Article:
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seemslikeadream Donating Member (1000+ posts) Send PM | Profile | Ignore Fri Nov-23-07 01:53 PM
Original message
growing fears that a big bank could go under as a result of losses in the US subprime mortgage and s
http://www.ft.com/cms/s/0/d18b54f8-995b-11dc-bb45-00007...

Trading in derivatives slows to a trickle
By David Oakley and Sarah OConnor

Published: November 23 2007 01:38 | Last updated: November 23 2007 01:38

Liquidity in some of the worlds biggest derivatives markets has dried up this week amid increasing fears over the health of the international financial system.

Over-the-counter trading in derivatives of equities, credit and interest rates have all seen much lower volumes as problems in financial markets have prompted investors to sit on the sidelines.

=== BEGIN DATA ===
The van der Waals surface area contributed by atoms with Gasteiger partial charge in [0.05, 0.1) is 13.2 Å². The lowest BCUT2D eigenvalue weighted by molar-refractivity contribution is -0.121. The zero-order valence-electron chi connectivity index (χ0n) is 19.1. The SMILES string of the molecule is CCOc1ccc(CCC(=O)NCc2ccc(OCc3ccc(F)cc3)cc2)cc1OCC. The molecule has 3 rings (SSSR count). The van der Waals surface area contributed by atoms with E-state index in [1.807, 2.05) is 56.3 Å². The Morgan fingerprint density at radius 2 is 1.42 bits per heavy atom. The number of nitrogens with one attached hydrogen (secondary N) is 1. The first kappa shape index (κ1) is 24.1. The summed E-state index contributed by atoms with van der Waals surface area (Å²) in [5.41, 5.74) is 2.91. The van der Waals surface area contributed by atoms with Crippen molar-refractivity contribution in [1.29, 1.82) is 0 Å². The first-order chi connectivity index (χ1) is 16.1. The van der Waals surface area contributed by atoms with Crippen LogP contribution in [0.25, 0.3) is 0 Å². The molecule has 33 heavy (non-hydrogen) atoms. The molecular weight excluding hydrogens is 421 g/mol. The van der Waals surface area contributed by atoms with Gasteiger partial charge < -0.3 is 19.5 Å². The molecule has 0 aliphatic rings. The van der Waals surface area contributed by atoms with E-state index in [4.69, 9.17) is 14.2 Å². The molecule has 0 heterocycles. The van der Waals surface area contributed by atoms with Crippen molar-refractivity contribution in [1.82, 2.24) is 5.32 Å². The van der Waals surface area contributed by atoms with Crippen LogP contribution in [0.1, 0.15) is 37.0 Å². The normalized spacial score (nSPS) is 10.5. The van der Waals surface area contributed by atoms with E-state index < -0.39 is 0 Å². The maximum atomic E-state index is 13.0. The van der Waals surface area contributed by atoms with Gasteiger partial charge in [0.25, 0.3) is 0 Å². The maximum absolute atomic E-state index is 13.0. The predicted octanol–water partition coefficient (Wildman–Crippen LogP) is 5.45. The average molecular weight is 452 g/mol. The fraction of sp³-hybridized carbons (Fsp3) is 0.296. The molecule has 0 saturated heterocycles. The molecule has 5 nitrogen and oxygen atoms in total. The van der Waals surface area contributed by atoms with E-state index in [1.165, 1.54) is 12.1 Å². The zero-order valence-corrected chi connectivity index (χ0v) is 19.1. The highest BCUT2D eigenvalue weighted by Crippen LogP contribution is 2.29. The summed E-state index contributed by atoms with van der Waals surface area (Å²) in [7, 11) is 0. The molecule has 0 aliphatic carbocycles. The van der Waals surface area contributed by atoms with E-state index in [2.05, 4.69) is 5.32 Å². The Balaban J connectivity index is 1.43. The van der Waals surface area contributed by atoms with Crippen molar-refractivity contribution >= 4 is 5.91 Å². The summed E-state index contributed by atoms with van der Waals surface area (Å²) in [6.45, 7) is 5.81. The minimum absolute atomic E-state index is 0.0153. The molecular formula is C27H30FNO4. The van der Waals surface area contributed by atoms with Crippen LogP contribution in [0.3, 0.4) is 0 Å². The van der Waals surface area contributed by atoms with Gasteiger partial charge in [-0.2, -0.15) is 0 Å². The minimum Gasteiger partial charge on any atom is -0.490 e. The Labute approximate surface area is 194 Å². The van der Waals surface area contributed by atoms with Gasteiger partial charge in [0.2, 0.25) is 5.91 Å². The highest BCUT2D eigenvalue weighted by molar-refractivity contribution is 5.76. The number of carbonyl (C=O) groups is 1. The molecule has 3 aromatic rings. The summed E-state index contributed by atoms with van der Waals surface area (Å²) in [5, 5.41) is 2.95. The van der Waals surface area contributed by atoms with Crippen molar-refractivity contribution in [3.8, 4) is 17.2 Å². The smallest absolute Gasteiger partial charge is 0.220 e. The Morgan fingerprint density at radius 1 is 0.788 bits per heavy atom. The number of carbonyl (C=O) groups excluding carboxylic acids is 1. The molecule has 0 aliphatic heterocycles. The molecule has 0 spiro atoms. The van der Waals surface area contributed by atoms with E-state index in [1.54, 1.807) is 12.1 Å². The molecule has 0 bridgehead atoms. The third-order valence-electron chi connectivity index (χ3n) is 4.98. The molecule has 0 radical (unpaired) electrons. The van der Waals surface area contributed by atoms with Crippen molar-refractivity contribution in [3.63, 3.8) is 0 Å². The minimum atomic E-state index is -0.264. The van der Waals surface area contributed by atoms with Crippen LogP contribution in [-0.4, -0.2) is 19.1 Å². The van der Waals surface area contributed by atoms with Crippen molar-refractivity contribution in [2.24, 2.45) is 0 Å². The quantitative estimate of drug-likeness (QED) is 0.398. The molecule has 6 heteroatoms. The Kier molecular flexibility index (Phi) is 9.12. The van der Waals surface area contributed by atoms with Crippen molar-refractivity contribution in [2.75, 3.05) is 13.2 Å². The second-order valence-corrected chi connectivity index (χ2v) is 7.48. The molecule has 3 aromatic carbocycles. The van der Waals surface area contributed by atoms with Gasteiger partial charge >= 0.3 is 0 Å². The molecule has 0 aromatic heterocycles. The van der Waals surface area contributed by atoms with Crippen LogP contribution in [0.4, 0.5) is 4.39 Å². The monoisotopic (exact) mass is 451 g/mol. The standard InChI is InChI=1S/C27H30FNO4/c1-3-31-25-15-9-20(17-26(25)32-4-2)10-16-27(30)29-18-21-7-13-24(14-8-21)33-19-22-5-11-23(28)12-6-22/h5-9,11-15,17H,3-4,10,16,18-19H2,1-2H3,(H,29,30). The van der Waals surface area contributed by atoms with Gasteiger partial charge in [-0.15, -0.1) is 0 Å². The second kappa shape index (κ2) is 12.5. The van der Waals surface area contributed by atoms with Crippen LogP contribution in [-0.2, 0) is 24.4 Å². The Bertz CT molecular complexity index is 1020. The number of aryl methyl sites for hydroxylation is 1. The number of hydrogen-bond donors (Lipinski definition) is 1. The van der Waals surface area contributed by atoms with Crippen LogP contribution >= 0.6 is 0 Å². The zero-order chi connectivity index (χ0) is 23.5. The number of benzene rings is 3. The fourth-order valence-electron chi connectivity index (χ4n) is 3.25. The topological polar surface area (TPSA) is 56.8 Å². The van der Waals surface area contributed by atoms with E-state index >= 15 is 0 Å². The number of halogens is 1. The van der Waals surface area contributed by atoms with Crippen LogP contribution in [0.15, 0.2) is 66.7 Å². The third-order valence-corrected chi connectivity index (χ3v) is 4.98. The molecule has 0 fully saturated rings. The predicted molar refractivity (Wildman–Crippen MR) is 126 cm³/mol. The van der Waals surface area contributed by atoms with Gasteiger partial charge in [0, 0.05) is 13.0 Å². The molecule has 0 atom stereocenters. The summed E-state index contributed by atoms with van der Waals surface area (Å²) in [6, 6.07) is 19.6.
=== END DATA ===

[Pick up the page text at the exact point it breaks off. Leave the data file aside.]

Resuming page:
Although Thursday is typically slow because of the US Thanksgiving holiday, bankers said the week had been unusually light because of the growing fears that a big bank could go under as a result of losses in the US subprime mortgage and structured finance markets.

David Brickman, head of European credit strategy at Lehman Brothers, said: Generically, trading volumes are a lot lower than they were in the summer.
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BR_Parkway Donating Member (1000+ posts) Send PM | Profile | Ignore Fri Nov-23-07 01:58 PM
Response to Original message
1. Hmm, US bank or one in Europe? There are several possibilities
out there on either side of the Atlantic, wish he had been more specific. European banks can probably ride out that storm if one falls, but if US, that could really put the slide on the economy.
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Angela Shelley Donating Member (1000+ posts) Send PM | Profile | Ignore Fri Nov-23-07 02:00 PM
Response to Reply #1
2. Think about the "individuals", not just the bank